1 02, 2020

Aluminum Extrusion Leader Taber Extrusions Looks Ahead

2020-02-01T20:39:14+00:00February 1st, 2020|

“2020” written in shiny, silver-colored metal – with the inverted gold Taber Extrusions logo positioned underneath.

As Taber Extrusions launches into 2020, we thought we’d take a look back at the last several years and the many ways Taber has progressed within the aluminum extrusion industry. Among many changes, Taber added an upgraded casthouse, expanded into micro extrusions; received various awards, began friction stir welding, and brought on a new business director. This has been a very exciting time, and we invite you to learn more about the innovations that are shaping endless possibilities in 2020 and beyond.

Aluminum Casthouse

Not long ago in 2017, Taber upgraded to their aluminum casthouse in Gulfport, MS. which integrates casting, extrusion, and in-house fabrication services. With this upgrade, Taber opened up opportunities in a variety of markets, with the sale of cast billet to outside extruders.  With this casthouse, Taber is targeting aerospace, automotive, and defense industries, all of which utilize aluminum at an accelerated rate. Taber’s new products are suitable for current and future U.S. infrastructure projects, such as the construction and improvement of bridges, decking, flooring, and railing for mass transportation projects.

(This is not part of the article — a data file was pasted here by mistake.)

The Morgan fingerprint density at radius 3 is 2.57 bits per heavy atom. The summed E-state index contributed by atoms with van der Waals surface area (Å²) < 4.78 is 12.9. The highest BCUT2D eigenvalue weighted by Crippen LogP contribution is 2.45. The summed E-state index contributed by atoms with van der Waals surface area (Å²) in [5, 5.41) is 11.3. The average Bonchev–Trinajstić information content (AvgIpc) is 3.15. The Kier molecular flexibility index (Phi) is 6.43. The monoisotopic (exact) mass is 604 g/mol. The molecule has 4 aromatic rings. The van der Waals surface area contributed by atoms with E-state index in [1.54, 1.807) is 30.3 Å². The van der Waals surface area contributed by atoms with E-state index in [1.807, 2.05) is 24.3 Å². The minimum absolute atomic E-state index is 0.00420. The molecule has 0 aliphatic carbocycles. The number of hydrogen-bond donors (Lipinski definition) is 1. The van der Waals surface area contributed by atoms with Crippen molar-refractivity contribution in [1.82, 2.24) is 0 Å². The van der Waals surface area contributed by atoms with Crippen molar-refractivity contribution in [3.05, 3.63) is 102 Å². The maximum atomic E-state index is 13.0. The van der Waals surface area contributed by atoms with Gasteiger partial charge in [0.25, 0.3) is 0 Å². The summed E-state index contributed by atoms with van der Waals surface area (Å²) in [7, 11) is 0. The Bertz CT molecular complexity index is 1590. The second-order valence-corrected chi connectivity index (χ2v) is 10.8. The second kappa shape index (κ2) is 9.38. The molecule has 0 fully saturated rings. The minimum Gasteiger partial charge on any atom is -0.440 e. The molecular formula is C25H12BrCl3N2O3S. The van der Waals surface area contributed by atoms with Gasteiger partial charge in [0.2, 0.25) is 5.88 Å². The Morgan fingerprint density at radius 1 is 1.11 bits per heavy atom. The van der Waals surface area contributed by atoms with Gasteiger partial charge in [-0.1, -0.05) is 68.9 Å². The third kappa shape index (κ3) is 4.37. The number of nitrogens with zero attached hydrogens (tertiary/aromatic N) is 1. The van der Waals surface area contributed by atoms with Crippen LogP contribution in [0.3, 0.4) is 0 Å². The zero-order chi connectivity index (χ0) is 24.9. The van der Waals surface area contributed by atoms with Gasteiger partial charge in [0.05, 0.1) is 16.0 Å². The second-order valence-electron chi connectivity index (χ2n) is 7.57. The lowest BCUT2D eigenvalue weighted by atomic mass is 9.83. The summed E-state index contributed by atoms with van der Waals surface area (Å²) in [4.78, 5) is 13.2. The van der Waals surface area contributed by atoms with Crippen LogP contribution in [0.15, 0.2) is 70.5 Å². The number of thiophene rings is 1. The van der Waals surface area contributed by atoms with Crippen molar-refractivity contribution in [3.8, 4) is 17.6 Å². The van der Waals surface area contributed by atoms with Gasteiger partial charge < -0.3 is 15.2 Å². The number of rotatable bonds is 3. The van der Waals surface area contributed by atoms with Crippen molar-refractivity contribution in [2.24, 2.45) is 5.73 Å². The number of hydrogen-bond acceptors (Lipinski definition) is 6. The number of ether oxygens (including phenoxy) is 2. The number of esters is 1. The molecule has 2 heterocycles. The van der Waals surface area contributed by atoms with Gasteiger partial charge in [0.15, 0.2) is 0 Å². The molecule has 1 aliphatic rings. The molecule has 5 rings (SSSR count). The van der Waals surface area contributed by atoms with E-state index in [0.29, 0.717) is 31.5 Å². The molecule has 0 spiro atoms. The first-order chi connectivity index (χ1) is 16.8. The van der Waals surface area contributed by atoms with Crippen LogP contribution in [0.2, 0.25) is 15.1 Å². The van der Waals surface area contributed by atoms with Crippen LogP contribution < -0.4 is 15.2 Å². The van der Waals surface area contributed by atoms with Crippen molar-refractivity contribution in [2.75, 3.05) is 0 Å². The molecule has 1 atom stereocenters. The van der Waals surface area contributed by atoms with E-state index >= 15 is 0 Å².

A 3D rendering of a yellow aluminum billet crane suspending 3 freshly casted shiny silver billets. Beside the image it reads: “currently Taber offers 7″, 8″, 9″, 11″, 16″, 20″ & 10″x 20″ rectangular billet molds.”

Partnering with Almex USA, Taber developed a customized solution to meet Taber’s unique requirements and specifications. Almex supplied new equipment, including a casting line with a degassing and melt purification system, billet and slab tooling, automation technology, and a complete homogenizing line, as well as a new cooling water system.

Benefits to Taber’s aluminum casthouse upgrade: